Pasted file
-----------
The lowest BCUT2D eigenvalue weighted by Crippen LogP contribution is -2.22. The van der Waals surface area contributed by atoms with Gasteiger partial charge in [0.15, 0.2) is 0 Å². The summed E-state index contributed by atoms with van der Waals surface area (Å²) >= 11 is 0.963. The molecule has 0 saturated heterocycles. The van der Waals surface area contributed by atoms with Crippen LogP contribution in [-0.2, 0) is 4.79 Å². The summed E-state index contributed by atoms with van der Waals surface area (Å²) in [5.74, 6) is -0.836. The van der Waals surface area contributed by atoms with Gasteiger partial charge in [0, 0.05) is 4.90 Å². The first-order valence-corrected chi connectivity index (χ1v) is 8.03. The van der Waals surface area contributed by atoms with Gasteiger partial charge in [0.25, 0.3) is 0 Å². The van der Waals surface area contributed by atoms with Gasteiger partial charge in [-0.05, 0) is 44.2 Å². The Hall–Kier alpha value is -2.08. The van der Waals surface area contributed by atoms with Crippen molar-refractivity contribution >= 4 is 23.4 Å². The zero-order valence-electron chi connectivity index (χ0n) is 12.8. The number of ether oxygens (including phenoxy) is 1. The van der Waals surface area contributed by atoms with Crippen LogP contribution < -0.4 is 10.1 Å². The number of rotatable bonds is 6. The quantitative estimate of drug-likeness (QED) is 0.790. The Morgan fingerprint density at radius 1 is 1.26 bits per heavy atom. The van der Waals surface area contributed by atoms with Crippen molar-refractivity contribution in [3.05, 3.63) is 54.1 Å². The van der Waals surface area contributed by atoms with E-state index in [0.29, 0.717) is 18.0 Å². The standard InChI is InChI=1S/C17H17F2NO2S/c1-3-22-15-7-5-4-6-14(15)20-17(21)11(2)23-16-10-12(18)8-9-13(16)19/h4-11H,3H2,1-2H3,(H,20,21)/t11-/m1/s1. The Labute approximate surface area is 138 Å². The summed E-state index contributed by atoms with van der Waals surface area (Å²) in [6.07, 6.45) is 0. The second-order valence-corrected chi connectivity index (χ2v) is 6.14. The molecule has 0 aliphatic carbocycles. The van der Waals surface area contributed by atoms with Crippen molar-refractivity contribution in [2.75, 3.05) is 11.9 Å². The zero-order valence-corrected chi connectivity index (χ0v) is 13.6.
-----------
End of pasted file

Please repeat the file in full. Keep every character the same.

The lowest BCUT2D eigenvalue weighted by Crippen LogP contribution is -2.22. The van der Waals surface area contributed by atoms with Gasteiger partial charge in [0.15, 0.2) is 0 Å². The summed E-state index contributed by atoms with van der Waals surface area (Å²) >= 11 is 0.963. The molecule has 0 saturated heterocycles. The van der Waals surface area contributed by atoms with Crippen LogP contribution in [-0.2, 0) is 4.79 Å². The summed E-state index contributed by atoms with van der Waals surface area (Å²) in [5.74, 6) is -0.836. The van der Waals surface area contributed by atoms with Gasteiger partial charge in [0, 0.05) is 4.90 Å². The first-order valence-corrected chi connectivity index (χ1v) is 8.03. The van der Waals surface area contributed by atoms with Gasteiger partial charge in [0.25, 0.3) is 0 Å². The van der Waals surface area contributed by atoms with Gasteiger partial charge in [-0.05, 0) is 44.2 Å². The Hall–Kier alpha value is -2.08. The van der Waals surface area contributed by atoms with Crippen molar-refractivity contribution >= 4 is 23.4 Å². The zero-order valence-electron chi connectivity index (χ0n) is 12.8. The number of ether oxygens (including phenoxy) is 1. The van der Waals surface area contributed by atoms with Crippen LogP contribution < -0.4 is 10.1 Å². The number of rotatable bonds is 6. The quantitative estimate of drug-likeness (QED) is 0.790. The Morgan fingerprint density at radius 1 is 1.26 bits per heavy atom. The van der Waals surface area contributed by atoms with Crippen molar-refractivity contribution in [3.05, 3.63) is 54.1 Å². The van der Waals surface area contributed by atoms with E-state index in [0.29, 0.717) is 18.0 Å². The standard InChI is InChI=1S/C17H17F2NO2S/c1-3-22-15-7-5-4-6-14(15)20-17(21)11(2)23-16-10-12(18)8-9-13(16)19/h4-11H,3H2,1-2H3,(H,20,21)/t11-/m1/s1. The Labute approximate surface area is 138 Å². The summed E-state index contributed by atoms with van der Waals surface area (Å²) in [6.07, 6.45) is 0. The second-order valence-corrected chi connectivity index (χ2v) is 6.14. The molecule has 0 aliphatic carbocycles. The van der Waals surface area contributed by atoms with Crippen molar-refractivity contribution in [2.75, 3.05) is 11.9 Å². The zero-order valence-corrected chi connectivity index (χ0v) is 13.6.